8. Boldness in the face of seeming hopeless defeat depends on it.
“Be of good courage, and let us be courageous for our people, and for the cities of our God, and may the Lord do what seems good to him.” (2 Samuel 10:12)
“Do not be afraid or dismayed before the king of Assyria and all the horde that is with him, for there are more with us than with him.” (2 Chronicles 32:7)
9. Seeing and savoring the revelation of the fullness of God’s glory depends on it.
“But who are you, O man, to answer back to God? Will what is molded say to its molder, ‘Why have you made me like this?’ . . . What if God, desiring to show his wrath and to make known his power . . . [acted] in order to make known the riches of his glory for vessels of mercy?” (Romans 9:20-23)
10. Praise that matches the fullness of God’s power, wisdom, and grace depends on it.
“Great is the Lord, and greatly to be praised.” (Psalm 96:4)
Piper's Conclusion: The doctrine of God’s sovereignty is an anchor for the troubled soul, a hope for the praying heart, a stability for fragile faith, a confidence in pursuing the lost, a guarantee of Christ’s atonement, a high mystery to keep us humble, and a solid ground for all praise. And oh so much more. O Lord, turn this truth for the triumph of your saving and sanctifying grace.
Thursday, September 17, 2009
Oh, the depth of the riches and wisdom and knowledge of God! How unsearchable are his judgments and how inscrutable his ways!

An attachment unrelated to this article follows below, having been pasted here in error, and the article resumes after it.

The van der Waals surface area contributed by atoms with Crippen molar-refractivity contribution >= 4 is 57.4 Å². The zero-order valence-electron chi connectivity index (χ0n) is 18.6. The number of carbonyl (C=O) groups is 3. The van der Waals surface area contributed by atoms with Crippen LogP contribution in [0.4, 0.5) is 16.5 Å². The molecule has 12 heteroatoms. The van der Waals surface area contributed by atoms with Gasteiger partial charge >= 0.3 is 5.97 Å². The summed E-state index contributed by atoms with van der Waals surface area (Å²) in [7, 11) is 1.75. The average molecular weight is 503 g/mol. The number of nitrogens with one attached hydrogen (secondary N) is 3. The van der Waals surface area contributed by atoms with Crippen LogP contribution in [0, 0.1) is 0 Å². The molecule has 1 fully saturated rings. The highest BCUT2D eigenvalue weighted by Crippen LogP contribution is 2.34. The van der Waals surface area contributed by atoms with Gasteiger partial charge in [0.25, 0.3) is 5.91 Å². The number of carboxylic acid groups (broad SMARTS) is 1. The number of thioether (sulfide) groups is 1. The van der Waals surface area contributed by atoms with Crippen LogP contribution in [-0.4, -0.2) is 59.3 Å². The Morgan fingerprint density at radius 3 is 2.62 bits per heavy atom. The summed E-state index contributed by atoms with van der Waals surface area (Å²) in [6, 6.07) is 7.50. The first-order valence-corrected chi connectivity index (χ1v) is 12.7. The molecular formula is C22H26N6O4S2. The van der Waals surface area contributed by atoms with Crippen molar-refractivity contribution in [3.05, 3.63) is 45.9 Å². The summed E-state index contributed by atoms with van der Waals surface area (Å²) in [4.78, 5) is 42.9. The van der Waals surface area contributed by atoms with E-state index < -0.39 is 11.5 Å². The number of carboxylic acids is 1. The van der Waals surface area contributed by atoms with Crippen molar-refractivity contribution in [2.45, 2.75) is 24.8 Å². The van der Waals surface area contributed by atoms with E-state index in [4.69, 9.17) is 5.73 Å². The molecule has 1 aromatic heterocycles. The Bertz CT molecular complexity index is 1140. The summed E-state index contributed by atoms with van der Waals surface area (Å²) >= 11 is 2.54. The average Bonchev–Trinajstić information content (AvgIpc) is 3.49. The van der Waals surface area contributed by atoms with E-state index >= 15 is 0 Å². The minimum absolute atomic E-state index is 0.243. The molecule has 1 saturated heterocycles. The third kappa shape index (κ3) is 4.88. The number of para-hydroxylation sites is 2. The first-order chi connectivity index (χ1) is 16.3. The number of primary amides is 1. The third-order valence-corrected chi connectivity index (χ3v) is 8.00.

34"For who has known the mind of the Lord,
or who has been his counselor?"
35"Or who has given a gift to him
that he might be repaid?"
36For from him and through him and to him are all things. To him be glory forever. Amen.
ROMANS 10:33-36 (ESV)
Tuesday, September 15, 2009
When God gives us the gift of faith, is it possible to reject it? Because if we can't reject it once he offers it to us, then we never really had a choice, right?
Is it possible to reject God's gift of faith? Romans 8:29-30 makes it clear that if God predestines you to be saved and calls you to salvation (i.e. gives you the gift of faith), then you will not resist. So, no, it is not possible to reject God's gift of faith. But does this mean we do not have a legitimate choice? You see, in the act of regeneration (Titus 3:5, Eph. 2:4, John 3:3), when God gives us the gift of faith, He changes our hearts to want Him. God helps us to see that Jesus is worth it and that we need Him. So that a heart changed by God will always choose God. This is what God does to us - He changes our heart to want to choose Him. We do make a legitimate choice to trust Christ as our Savior, but it is because God has changed our heart and given us the ability to believe.
Why should I care about my choices if God ultimately decides?
You should care for three reasons. First, God holds us accountable for our choices. He always treats us as morally responsible for every action we make (2 Cor. 5:10). In addition, our family and the people around us also hold us accountable because our decisions affect them. I can't just sit at home every day, all day watching TV and eating Hot Pockets without serious repercussions to myself and my family!